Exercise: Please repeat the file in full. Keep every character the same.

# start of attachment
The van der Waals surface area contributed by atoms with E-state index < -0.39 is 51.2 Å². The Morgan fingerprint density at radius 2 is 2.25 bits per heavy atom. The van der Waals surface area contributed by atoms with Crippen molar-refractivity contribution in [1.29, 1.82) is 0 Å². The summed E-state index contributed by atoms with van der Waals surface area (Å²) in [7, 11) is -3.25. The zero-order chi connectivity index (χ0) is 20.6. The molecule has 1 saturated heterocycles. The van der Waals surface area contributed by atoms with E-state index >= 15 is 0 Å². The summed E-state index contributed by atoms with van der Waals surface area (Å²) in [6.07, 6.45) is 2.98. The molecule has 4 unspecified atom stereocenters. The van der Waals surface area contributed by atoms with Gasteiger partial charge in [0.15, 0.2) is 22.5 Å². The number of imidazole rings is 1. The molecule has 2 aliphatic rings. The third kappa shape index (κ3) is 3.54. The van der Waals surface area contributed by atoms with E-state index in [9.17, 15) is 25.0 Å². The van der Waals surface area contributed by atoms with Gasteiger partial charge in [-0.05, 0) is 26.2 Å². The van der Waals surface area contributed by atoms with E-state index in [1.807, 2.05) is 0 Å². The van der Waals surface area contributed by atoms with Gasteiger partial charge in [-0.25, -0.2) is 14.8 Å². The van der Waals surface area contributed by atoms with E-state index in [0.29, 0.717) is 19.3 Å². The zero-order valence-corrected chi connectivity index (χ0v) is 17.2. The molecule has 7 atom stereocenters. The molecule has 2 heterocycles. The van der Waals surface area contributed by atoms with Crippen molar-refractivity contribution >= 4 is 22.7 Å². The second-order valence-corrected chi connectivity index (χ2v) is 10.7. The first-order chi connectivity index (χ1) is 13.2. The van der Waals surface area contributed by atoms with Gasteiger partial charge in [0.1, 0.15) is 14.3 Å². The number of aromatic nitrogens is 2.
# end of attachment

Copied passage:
The van der Waals surface area contributed by atoms with E-state index < -0.39 is 51.2 Å². The Morgan fingerprint density at radius 2 is 2.25 bits per heavy atom. The van der Waals surface area contributed by atoms with Crippen molar-refractivity contribution in [1.29, 1.82) is 0 Å². The summed E-state index contributed by atoms with van der Waals surface area (Å²) in [7, 11) is -3.25. The zero-order chi connectivity index (χ0) is 20.6. The molecule has 1 saturated heterocycles. The van der Waals surface area contributed by atoms with E-state index >= 15 is 0 Å². The summed E-state index contributed by atoms with van der Waals surface area (Å²) in [6.07, 6.45) is 2.98. The molecule has 4 unspecified atom stereocenters. The van der Waals surface area contributed by atoms with Gasteiger partial charge in [0.15, 0.2) is 22.5 Å². The number of imidazole rings is 1. The molecule has 2 aliphatic rings. The third kappa shape index (κ3) is 3.54. The van der Waals surface area contributed by atoms with E-state index in [9.17, 15) is 25.0 Å². The van der Waals surface area contributed by atoms with Gasteiger partial charge in [-0.05, 0) is 26.2 Å². The van der Waals surface area contributed by atoms with E-state index in [1.807, 2.05) is 0 Å². The van der Waals surface area contributed by atoms with Gasteiger partial charge in [-0.25, -0.2) is 14.8 Å². The van der Waals surface area contributed by atoms with E-state index in [0.29, 0.717) is 19.3 Å². The zero-order valence-corrected chi connectivity index (χ0v) is 17.2. The molecule has 7 atom stereocenters. The molecule has 2 heterocycles. The van der Waals surface area contributed by atoms with Crippen molar-refractivity contribution >= 4 is 22.7 Å². The second-order valence-corrected chi connectivity index (χ2v) is 10.7. The first-order chi connectivity index (χ1) is 13.2. The van der Waals surface area contributed by atoms with Gasteiger partial charge in [0.1, 0.15) is 14.3 Å². The number of aromatic nitrogens is 2.